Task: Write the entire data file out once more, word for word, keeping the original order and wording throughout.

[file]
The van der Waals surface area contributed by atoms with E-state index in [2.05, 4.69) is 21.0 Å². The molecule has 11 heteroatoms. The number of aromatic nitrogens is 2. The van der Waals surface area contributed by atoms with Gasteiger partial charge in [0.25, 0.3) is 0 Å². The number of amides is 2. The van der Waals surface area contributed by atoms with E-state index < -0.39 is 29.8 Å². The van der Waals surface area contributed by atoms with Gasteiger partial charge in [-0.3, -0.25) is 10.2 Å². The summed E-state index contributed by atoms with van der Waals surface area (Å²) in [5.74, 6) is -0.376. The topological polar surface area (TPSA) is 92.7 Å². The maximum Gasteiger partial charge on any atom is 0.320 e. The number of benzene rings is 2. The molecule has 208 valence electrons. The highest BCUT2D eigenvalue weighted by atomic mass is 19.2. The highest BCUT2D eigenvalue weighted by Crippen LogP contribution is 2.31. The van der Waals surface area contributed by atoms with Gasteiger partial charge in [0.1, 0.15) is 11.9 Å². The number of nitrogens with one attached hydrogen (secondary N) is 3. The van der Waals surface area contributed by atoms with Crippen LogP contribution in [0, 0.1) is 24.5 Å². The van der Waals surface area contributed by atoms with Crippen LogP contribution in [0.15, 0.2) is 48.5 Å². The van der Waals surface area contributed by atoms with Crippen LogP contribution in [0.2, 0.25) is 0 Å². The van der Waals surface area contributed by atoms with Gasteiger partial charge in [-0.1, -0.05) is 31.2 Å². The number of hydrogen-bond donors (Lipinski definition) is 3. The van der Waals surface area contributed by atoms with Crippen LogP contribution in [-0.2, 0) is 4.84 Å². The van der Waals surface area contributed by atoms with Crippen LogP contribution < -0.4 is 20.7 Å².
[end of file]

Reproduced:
The van der Waals surface area contributed by atoms with E-state index in [2.05, 4.69) is 21.0 Å². The molecule has 11 heteroatoms. The number of aromatic nitrogens is 2. The van der Waals surface area contributed by atoms with Gasteiger partial charge in [0.25, 0.3) is 0 Å². The number of amides is 2. The van der Waals surface area contributed by atoms with E-state index < -0.39 is 29.8 Å². The van der Waals surface area contributed by atoms with Gasteiger partial charge in [-0.3, -0.25) is 10.2 Å². The summed E-state index contributed by atoms with van der Waals surface area (Å²) in [5.74, 6) is -0.376. The topological polar surface area (TPSA) is 92.7 Å². The maximum Gasteiger partial charge on any atom is 0.320 e. The number of benzene rings is 2. The molecule has 208 valence electrons. The highest BCUT2D eigenvalue weighted by atomic mass is 19.2. The highest BCUT2D eigenvalue weighted by Crippen LogP contribution is 2.31. The van der Waals surface area contributed by atoms with Gasteiger partial charge in [0.1, 0.15) is 11.9 Å². The number of nitrogens with one attached hydrogen (secondary N) is 3. The van der Waals surface area contributed by atoms with Crippen LogP contribution in [0, 0.1) is 24.5 Å². The van der Waals surface area contributed by atoms with Crippen LogP contribution in [0.15, 0.2) is 48.5 Å². The van der Waals surface area contributed by atoms with Crippen LogP contribution in [0.2, 0.25) is 0 Å². The van der Waals surface area contributed by atoms with Gasteiger partial charge in [-0.1, -0.05) is 31.2 Å². The number of hydrogen-bond donors (Lipinski definition) is 3. The van der Waals surface area contributed by atoms with Crippen LogP contribution in [-0.2, 0) is 4.84 Å². The van der Waals surface area contributed by atoms with Crippen LogP contribution < -0.4 is 20.7 Å².